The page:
Wanted: licensed caregiver, to provide full-time, at-home care for elderly parents guaranteed to balk over a complete stranger invading the privacy of their home.
Indeed, who ever thought their home would double as a caregiver's workplace?
People 65 or older — our fastest-growing population segment — increasingly are being persuaded, cajoled and otherwise prevailed upon by their children to open their doors to paid caregivers, whose presence redefines their home.
In some cases, the health aides are welcomed and become part of the family. In others, elders may see them as intruders, and lash out or curse while getting bathed or fed.
Most folks say they prefer staying at home to moving into a facility or moving in with relatives or friends, according to a 2007 AARP survey. Home offers familiarity, privacy, independence. And in some cases, people stay put because they can't sell their house.
But spending the golden years at home often means adapting both home and mind-set to accommodate live-in caregivers.
The initial hurdle is psychological.
"Once we got my dear, sweet mother-in-law in her 80s past the first battle — 'I don't need any help, I am doing just fine' — she still didn't want caregivers in her house who weren't part of her family," said Cheryl Phillips, a San Francisco-based doctor specializing in geriatrics, and past president of the American Geriatrics Society.
"How many of us would want someone we don't know — and may not like — living in our space, creating a very intimate relationship not based on our choices?" she asks. "Do the health aides get to watch your TV? Can they park their car in your garage? Can their kids visit? Each point may get negotiated."
Experts offer these tips for ushering in an aide with minimum stress:
Take it slow: Introduce the health aide into the home gradually, in shorter shifts, said Dr. Eric Rackow, a professor at New York University School of Medicine and president and CEO of Senior Bridge, an organization that manages at-home care.
Be prepared, he said, for the older person to struggle at first with this new reality: "Not only is someone sharing my home, but whether it's four hours or eight or 24 hours a day, I'm dependent on a quote-unquote stranger."
The other side: Don't forget that aides have their own lives, too. "To demonstrate concern for an aide," said Rackow, "consider showing her where she can comfortably put her personal things, and offer to add some foods that she might enjoy to the shopping list — especially if the aide will be working long days or living in."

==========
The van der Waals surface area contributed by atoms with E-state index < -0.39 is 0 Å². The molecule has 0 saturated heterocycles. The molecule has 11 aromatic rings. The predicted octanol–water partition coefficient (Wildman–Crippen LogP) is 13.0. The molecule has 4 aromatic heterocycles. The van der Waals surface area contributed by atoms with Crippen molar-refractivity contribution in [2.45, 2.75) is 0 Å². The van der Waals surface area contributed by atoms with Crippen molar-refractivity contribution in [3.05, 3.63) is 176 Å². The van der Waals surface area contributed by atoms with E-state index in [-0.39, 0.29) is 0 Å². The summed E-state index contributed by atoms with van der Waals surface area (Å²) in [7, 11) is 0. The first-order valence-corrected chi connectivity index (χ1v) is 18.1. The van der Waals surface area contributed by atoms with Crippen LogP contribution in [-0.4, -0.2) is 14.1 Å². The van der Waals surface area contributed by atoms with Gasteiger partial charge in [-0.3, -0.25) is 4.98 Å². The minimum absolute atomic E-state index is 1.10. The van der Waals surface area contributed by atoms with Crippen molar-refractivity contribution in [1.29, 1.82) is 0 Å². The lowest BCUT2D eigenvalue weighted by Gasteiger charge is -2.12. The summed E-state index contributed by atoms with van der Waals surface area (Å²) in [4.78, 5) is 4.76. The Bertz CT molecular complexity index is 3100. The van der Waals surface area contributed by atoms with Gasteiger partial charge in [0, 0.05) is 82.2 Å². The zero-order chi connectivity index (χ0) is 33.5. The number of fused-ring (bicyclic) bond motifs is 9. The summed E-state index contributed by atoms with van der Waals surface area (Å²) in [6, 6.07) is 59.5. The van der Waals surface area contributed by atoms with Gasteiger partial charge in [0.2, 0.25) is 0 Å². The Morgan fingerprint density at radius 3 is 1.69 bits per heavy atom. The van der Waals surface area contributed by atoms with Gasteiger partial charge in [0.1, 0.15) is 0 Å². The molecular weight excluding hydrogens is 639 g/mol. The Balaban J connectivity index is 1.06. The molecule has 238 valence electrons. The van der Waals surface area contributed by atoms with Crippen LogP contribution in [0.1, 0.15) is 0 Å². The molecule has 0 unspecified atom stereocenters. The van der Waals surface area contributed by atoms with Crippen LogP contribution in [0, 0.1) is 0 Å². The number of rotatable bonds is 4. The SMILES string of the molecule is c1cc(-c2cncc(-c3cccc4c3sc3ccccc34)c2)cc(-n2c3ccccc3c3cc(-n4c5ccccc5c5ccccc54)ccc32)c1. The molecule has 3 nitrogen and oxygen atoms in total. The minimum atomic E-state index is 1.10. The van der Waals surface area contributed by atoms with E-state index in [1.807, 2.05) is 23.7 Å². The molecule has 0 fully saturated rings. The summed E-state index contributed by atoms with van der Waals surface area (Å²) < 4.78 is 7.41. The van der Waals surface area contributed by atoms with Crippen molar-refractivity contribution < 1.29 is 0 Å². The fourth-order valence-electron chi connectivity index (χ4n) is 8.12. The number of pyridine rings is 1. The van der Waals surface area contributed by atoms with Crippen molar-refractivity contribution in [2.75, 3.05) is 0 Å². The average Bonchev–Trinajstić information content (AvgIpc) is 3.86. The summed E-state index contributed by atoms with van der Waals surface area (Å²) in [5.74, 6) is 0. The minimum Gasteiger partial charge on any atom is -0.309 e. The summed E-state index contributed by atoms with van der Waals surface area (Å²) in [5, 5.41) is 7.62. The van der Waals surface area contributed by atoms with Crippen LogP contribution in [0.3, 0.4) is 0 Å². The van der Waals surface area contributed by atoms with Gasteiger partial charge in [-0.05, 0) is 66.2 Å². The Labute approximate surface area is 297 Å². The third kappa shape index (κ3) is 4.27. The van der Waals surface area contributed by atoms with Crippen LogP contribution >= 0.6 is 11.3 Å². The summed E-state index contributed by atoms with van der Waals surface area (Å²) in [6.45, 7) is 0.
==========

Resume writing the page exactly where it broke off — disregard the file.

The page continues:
Protect valuables: "I encourage seniors to think of their aide like anyone else coming to your home to provide a service," said Shellie Williams, a doctor specializing in geriatrics at the University of Chicago Medical Center. "Therefore you should not leave out in open sight cash or sensitive legal, financial or medical information, or credit cards." And of course, verify identity and have a family member run a background check before admitting a stranger into your home.
Establish ground rules: As Williams puts it, "This is your home," not the caregiver's.
Remember you're the boss: "Aides are employees; we hire them to provide care," said Debra Greenberg, a psychiatric senior social worker in geriatrics at Montefiore Medical Center in New York City. "Becoming a part of the home may set up an unrealistic expectation if we think of aides as surrogate family."
Lines do blur: Some families bond with caregivers, breaking bread over dinner. But don't lose sight of the work relationship, said Marki Flannery, president of Partners in Care, an affiliate of the Visiting Nurse Service of New York. "You don't just want someone 'nice.' You want someone who has been trained in the many safety and care skills needed to provide the client with the best possible care," she said.
"Don't hire someone you think is going to be a good friend, but rather hire someone who is trained to act like a guest in the client's home — friendly but professional," Flannery said.